Facebook Vice President David Marcus is the face of the company's Libra digital currency, but the original driving force was a 26-year-old female engineer named Morgan Beller.Technologyread more
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Amazon hires Trump-allied lobbyist Jeff Miller as battle for Pentagon contract heats up.Politicsread more
In a series of tweets, the president addressed an unusual controversy stemming from a speech delivered Thursday by New York Fed President John Williams.Marketsread more
Check out which companies are making headlines before the bell:
Viacom — The media company reported adjusted quarterly profit of $1.05 per share, 4 cents a share above estimates. Revenue also beat forecasts. A drop in media networks results was more than countered by growth in the film division.
Tesla — Tesla reported an adjusted quarterly loss of $1.06 per share, wider than the 52 cent a share loss expected by analysts. The automaker's revenue was slightly below Street estimates, but Tesla did say it was on track to deliver 50,000 vehicles during the second half of the year.
Teva Pharmaceuticals — The drugmaker beat estimates by 5 cents a share, with adjusted quarterly profit of $1.25 per share. Revenue also exceeded Street forecasts. The beat comes despite the negative impact of currency fluctuations.
Becton Dickinson — The medical products maker earned an adjusted $2.35 per share, 15 cents a share above estimates. Revenue was essentially in line with expectations. The company cut its full-year revenue growth outlook, but is maintaining its full-year earnings forecast as profit margin growth improves.
Time Inc. — The publisher of Sports Illustrated and other magazines earned 22 cents per share for its latest quarter, 7 cents a share above estimates. Revenue fell below forecasts, however. Time's results were hurt in part by a strong dollar.
Gogo — The provider of in-flight entertainment lost an adjusted 31 cents per share for its latest quarter, smaller than the 41 cent per share loss anticipated by analysts. Revenue exceeded analysts' forecasts, and Gogo is increasing its forecast for system installations.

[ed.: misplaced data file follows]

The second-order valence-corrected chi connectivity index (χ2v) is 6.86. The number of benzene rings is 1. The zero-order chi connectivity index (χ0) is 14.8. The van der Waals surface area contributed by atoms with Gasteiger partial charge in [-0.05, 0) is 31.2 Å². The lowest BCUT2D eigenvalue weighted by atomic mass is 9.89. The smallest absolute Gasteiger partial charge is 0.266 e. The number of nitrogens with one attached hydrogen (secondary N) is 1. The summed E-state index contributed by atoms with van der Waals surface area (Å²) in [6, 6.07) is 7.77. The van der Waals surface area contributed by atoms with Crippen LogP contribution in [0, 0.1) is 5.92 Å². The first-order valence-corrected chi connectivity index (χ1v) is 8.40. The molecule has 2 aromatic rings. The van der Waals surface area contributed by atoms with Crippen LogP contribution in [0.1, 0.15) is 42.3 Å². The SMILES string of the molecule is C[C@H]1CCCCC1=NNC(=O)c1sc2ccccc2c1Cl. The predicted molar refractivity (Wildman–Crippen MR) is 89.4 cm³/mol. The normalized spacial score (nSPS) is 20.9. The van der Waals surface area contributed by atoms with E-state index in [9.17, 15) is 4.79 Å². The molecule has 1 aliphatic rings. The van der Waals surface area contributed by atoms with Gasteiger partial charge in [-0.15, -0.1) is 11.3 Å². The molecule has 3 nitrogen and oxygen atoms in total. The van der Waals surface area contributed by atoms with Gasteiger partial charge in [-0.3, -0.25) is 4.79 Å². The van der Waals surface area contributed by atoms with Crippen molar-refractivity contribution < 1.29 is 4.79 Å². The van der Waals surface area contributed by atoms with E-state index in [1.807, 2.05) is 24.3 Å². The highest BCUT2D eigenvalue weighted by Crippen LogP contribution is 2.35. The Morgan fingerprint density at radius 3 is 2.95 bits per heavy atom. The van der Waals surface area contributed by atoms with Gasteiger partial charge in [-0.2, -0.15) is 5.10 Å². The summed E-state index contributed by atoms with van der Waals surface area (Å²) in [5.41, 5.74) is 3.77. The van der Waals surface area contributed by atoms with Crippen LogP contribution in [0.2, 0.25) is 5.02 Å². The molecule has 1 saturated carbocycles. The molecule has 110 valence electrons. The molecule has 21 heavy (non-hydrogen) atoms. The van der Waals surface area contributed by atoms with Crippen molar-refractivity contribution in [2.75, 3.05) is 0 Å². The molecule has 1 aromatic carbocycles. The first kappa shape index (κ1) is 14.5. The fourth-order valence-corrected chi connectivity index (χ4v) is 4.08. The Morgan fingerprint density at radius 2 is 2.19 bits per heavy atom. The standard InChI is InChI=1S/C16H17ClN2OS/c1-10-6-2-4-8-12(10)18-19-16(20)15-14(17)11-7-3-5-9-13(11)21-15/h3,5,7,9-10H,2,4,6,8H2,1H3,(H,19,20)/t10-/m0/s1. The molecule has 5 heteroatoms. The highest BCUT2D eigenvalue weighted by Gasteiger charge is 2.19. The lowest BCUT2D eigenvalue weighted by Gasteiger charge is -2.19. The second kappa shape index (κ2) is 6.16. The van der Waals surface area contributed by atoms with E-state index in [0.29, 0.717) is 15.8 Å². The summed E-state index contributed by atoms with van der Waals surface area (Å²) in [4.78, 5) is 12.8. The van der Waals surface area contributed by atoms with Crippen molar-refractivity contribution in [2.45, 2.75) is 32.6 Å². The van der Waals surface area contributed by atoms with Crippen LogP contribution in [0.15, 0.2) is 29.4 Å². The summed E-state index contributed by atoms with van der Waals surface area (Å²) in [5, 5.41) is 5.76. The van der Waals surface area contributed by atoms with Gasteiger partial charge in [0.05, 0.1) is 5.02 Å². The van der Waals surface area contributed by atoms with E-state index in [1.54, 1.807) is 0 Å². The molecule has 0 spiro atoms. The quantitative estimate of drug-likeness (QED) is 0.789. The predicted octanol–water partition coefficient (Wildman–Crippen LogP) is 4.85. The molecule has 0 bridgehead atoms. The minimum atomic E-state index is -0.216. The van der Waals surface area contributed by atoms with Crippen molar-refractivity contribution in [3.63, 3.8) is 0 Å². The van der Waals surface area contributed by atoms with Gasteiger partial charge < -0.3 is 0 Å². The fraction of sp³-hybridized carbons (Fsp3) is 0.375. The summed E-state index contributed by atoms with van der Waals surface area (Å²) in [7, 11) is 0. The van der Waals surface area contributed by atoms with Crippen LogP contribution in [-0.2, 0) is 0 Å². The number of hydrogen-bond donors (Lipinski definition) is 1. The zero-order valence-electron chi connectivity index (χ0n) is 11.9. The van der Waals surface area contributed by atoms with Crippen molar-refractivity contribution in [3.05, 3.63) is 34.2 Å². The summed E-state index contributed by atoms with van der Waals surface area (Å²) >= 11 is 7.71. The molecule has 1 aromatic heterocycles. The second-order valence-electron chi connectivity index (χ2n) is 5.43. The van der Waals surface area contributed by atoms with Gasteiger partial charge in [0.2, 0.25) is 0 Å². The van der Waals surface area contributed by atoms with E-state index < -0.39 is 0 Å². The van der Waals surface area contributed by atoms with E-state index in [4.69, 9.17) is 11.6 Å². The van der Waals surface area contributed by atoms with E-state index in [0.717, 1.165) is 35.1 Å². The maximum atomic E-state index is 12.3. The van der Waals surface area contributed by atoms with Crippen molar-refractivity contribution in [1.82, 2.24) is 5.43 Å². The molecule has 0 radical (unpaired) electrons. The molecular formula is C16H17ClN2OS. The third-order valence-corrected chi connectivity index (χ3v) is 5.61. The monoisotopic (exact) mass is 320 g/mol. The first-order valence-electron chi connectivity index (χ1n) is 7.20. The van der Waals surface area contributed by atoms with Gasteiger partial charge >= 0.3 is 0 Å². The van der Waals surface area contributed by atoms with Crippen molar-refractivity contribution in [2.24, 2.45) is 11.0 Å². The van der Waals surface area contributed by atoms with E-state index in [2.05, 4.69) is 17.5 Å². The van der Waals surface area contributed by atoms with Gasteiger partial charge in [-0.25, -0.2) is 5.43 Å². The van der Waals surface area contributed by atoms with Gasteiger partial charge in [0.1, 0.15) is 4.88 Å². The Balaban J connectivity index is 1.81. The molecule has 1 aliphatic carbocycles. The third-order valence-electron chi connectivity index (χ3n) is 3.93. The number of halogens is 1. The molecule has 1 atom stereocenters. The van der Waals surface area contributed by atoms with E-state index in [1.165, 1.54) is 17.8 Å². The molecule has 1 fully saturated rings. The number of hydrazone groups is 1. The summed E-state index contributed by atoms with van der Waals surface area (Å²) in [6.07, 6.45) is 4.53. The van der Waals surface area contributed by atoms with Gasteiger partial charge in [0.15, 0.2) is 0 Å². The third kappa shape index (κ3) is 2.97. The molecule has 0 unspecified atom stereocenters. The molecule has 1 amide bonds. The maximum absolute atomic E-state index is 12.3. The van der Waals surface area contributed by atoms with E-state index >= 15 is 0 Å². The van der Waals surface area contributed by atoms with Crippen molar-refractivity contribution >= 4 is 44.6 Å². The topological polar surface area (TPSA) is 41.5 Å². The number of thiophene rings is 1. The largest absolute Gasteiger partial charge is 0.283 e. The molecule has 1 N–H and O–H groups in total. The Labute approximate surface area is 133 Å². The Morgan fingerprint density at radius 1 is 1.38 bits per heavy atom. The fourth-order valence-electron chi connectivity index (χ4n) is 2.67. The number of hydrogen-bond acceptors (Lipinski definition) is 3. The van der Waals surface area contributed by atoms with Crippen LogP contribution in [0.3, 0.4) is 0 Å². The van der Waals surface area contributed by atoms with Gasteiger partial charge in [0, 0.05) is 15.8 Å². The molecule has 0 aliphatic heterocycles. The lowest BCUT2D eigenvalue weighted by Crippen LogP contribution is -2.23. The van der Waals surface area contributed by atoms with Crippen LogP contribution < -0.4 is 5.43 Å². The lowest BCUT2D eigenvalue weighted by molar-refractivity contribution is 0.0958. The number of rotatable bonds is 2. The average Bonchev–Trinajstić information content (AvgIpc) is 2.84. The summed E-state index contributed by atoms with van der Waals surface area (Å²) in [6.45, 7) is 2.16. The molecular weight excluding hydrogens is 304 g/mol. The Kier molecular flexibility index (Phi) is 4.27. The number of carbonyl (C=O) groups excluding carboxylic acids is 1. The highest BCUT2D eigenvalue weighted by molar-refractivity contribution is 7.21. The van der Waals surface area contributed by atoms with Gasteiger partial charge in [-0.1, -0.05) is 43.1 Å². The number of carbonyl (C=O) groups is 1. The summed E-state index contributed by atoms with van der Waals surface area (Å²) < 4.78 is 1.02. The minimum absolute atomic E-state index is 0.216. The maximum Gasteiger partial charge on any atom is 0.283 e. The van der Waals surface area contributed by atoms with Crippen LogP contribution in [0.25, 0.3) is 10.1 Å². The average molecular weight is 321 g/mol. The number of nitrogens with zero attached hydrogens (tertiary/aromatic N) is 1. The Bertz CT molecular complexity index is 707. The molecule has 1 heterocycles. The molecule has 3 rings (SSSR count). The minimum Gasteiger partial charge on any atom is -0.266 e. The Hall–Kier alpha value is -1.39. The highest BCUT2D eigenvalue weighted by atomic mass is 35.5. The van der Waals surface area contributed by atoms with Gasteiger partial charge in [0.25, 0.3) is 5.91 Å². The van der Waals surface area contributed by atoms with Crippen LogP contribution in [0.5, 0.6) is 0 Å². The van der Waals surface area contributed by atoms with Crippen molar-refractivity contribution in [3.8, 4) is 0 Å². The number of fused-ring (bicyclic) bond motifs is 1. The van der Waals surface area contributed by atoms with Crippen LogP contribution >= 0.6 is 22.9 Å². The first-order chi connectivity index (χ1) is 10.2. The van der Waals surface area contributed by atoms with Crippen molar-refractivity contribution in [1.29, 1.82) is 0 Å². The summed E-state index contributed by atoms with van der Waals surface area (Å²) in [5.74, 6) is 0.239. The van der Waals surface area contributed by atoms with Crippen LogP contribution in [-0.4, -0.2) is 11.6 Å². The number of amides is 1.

Chesapeake Energy — The energy producer lost 13 cents per share for its latest quarter, 3 cents a share wider than anticipated. Revenue was below forecasts. Production was above estimates, however, and Chesapeake also raised is production guidance for the full year.
L Brands — The parent of Victoria's Secret reported a 2 percent increase in comparable-store sales for July, much better than the consensus estimate of a 0.4 percent rise. The company also expects to report second-quarter earnings at the high end of its prior forecast.
Square — Square lost 8 cents per share for its latest quarter, 3 cents a share less than analysts had predicted. The mobile payments company's revenue exceeded estimates. Square was helped by an increase in the number of merchants signing on to use its service.
21st Century Fox — Fox reported adjusted quarterly profit of 45 cents per share, beating estimates by 8 cents a share. The media company's revenue was essentially in line with forecasts. Fox also increased the size of its stock buyback and raised its semi-annual dividend to 18 cents per share from 15 cents. The company's results were helped by strong revenue growth for its cable network operations.